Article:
The Bills had not escaped the first two games unhurt. Halfback Wray Carlton was out of action against San Diego and was replaced by rookie Joe Auer. But the vital man for Buffalo—the remarkable Fullback Cookie Gilchrist—was a picture of aggressive health. The 251-pound Gilchrist is the man who makes the Buffalo offense go. When Gilchrist wallops into the middle of the line it looks like a gang fight. If he is not running or catching, Gilchrist hangs back to pass-block on anybody who evades the excellent Buffalo offensive line. He can deliver two blows on a blitzing linebacker without having to recoil. With Gilchrist acting as bodyguard, playing quarterback for Buffalo is one of the pleasanter occupations in professional football.
The 36-year-old Rote had no such advantage. But with Lincoln running courageously nine times for 67 yards in the first quarter against the jittery Bills, Rote moved the Chargers smartly down the field after the kickoff. At the Buffalo 27, Rote decided to let Lincoln rest and tried to throw to Split End Don Norton, who was being guarded by rookie Corner Back George Byrd of Boston University. Byrd got inside Norton, stole the ball and raced 75 yards for a touchdown. "That was the play that woke us up," Saban said. "After that we started hitting them and knocking them down and we weren't nervous anymore." Another Buffalo rookie, Hagood Clarke of Florida, spun 53 yards for a touchdown on a punt return in the second quarter to put the Bills in front 14-3 at the half. Rote was plagued by a strong Buffalo rush and without Alworth and Lowe did not have the weapons for a consistent drive.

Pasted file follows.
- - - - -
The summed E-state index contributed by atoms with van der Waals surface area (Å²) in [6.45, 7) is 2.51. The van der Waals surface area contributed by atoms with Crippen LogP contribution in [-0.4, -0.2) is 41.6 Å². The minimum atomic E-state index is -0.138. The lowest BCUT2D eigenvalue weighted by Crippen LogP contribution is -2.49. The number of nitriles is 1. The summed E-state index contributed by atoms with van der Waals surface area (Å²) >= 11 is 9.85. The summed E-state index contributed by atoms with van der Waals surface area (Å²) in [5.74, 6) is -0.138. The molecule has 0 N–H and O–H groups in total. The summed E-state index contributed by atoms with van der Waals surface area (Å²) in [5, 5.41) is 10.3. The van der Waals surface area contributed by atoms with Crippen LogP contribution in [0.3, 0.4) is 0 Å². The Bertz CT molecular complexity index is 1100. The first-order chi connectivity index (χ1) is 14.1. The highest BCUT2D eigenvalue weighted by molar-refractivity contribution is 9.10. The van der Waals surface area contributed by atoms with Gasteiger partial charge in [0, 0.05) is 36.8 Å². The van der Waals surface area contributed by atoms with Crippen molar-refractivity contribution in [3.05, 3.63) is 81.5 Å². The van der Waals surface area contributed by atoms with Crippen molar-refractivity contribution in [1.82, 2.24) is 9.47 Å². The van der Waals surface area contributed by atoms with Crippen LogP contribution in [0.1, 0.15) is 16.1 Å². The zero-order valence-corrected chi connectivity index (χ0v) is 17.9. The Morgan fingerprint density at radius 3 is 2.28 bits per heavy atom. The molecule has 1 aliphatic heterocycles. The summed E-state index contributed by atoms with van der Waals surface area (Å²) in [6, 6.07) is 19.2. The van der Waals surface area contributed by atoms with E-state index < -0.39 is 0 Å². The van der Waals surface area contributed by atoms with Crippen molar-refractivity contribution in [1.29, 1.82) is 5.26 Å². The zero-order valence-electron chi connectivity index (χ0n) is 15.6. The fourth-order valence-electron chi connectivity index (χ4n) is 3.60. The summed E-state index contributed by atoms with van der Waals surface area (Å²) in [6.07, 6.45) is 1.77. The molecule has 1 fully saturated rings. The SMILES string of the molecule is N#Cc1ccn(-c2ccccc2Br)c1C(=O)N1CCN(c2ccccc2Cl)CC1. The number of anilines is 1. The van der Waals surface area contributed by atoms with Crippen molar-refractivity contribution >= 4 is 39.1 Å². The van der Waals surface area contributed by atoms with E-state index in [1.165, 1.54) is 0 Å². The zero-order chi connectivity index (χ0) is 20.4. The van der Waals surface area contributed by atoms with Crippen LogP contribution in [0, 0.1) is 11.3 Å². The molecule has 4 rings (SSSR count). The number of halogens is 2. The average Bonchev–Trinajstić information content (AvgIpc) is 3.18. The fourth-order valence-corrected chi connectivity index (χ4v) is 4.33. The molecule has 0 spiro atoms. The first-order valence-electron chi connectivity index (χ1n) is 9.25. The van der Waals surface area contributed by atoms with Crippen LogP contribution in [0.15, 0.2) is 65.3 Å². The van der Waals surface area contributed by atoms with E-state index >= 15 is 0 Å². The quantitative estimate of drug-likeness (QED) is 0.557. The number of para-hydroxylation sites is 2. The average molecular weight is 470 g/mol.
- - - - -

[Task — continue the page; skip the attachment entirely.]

But Buffalo Quarterback Jack Kemp, a former Charger, could not get the Bills offense moving, either. San Diego was forced to use two rookies—Corner Back Jim Warren and Safety Ken Graham—on the left side, but Kemp seldom threw into their territory. Instead, he kept Gilchrist whacking at the battered Chargers.
"That's what I want," Gilchrist said. "I think I ought to carry the ball 25 to 30 times a game if I'm really going to be effective. I get stronger as the game goes along. The Chargers were sending a couple of linebackers after me, but all of them were tackling unusually high. They were in a lot of slanting defenses and hands kept grabbing at me, and I tried to keep dragging them. The more of them pile on me, the better it is for our team because that means one of us is getting loose someplace else. Football is a form of life in which you have to work if you're going to accomplish anything."
With Buffalo leading 17-3, Saban finally sent in sub Quarterback Daryle Lamonica in the fourth quarter. Lamonica has been accused of lacking imagination and relying too much on Gilchrist. But Lamonica immediately probed the weak Charger pass defense on a long throw to Flanker Elbert Dubenion and then broke Auer at right end for the first touchdown by the Buffalo offense. And, with 24 seconds left, Lamonica threw a 40-yard touchdown pass to the streaking Dubenion, who had beaten Warren in the end zone. Dubenion's extraordinary catch was the finale in a 30-3 Buffalo victory.